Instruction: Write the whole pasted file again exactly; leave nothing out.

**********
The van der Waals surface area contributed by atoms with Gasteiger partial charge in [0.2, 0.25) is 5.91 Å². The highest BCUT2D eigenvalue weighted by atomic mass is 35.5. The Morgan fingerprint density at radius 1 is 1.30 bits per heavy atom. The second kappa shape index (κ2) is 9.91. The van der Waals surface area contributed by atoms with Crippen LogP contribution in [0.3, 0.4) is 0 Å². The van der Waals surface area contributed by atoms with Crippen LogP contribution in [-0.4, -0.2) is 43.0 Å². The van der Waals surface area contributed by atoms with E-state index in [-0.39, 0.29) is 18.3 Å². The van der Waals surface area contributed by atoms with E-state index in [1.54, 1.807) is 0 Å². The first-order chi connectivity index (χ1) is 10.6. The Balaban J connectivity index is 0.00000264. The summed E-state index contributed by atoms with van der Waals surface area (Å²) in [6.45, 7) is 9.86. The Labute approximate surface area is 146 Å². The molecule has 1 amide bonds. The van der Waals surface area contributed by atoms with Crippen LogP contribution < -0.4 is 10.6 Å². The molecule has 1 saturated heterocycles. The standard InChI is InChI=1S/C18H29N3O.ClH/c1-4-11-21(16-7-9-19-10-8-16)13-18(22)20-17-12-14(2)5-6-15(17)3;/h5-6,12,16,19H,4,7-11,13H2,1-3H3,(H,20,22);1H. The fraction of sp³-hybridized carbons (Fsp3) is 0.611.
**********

The van der Waals surface area contributed by atoms with Gasteiger partial charge in [0.2, 0.25) is 5.91 Å². The highest BCUT2D eigenvalue weighted by atomic mass is 35.5. The Morgan fingerprint density at radius 1 is 1.30 bits per heavy atom. The second kappa shape index (κ2) is 9.91. The van der Waals surface area contributed by atoms with Crippen LogP contribution in [0.3, 0.4) is 0 Å². The van der Waals surface area contributed by atoms with Crippen LogP contribution in [-0.4, -0.2) is 43.0 Å². The van der Waals surface area contributed by atoms with E-state index in [-0.39, 0.29) is 18.3 Å². The van der Waals surface area contributed by atoms with E-state index in [1.54, 1.807) is 0 Å². The first-order chi connectivity index (χ1) is 10.6. The Balaban J connectivity index is 0.00000264. The summed E-state index contributed by atoms with van der Waals surface area (Å²) in [6.45, 7) is 9.86. The Labute approximate surface area is 146 Å². The molecule has 1 amide bonds. The van der Waals surface area contributed by atoms with Crippen LogP contribution < -0.4 is 10.6 Å². The molecule has 1 saturated heterocycles. The standard InChI is InChI=1S/C18H29N3O.ClH/c1-4-11-21(16-7-9-19-10-8-16)13-18(22)20-17-12-14(2)5-6-15(17)3;/h5-6,12,16,19H,4,7-11,13H2,1-3H3,(H,20,22);1H. The fraction of sp³-hybridized carbons (Fsp3) is 0.611.